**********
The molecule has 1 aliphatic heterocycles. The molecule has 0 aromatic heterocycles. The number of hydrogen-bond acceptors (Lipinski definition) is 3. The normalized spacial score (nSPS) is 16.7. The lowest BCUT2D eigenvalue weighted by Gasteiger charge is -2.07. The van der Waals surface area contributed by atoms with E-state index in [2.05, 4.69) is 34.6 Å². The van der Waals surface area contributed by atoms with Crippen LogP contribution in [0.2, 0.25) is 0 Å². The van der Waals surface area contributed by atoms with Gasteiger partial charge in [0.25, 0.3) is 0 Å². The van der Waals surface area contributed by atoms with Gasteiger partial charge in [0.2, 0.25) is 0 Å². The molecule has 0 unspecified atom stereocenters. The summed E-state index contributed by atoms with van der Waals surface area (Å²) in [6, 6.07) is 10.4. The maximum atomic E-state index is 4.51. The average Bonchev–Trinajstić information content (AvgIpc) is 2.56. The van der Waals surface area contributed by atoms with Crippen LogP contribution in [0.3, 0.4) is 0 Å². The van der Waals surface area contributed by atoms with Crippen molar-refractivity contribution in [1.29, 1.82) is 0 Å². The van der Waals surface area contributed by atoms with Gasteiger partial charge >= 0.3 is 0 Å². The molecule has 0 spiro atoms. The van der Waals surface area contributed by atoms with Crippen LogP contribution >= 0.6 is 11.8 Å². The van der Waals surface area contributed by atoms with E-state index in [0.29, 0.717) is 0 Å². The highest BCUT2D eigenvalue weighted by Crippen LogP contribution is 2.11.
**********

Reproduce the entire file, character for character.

The molecule has 1 aliphatic heterocycles. The molecule has 0 aromatic heterocycles. The number of hydrogen-bond acceptors (Lipinski definition) is 3. The normalized spacial score (nSPS) is 16.7. The lowest BCUT2D eigenvalue weighted by Gasteiger charge is -2.07. The van der Waals surface area contributed by atoms with E-state index in [2.05, 4.69) is 34.6 Å². The van der Waals surface area contributed by atoms with Crippen LogP contribution in [0.2, 0.25) is 0 Å². The van der Waals surface area contributed by atoms with Gasteiger partial charge in [0.25, 0.3) is 0 Å². The van der Waals surface area contributed by atoms with Gasteiger partial charge in [0.2, 0.25) is 0 Å². The molecule has 0 unspecified atom stereocenters. The summed E-state index contributed by atoms with van der Waals surface area (Å²) in [6, 6.07) is 10.4. The maximum atomic E-state index is 4.51. The average Bonchev–Trinajstić information content (AvgIpc) is 2.56. The van der Waals surface area contributed by atoms with Crippen LogP contribution in [0.3, 0.4) is 0 Å². The van der Waals surface area contributed by atoms with Crippen molar-refractivity contribution in [1.29, 1.82) is 0 Å². The van der Waals surface area contributed by atoms with Gasteiger partial charge >= 0.3 is 0 Å². The molecule has 0 spiro atoms. The van der Waals surface area contributed by atoms with Crippen LogP contribution >= 0.6 is 11.8 Å². The van der Waals surface area contributed by atoms with E-state index in [0.29, 0.717) is 0 Å². The highest BCUT2D eigenvalue weighted by Crippen LogP contribution is 2.11.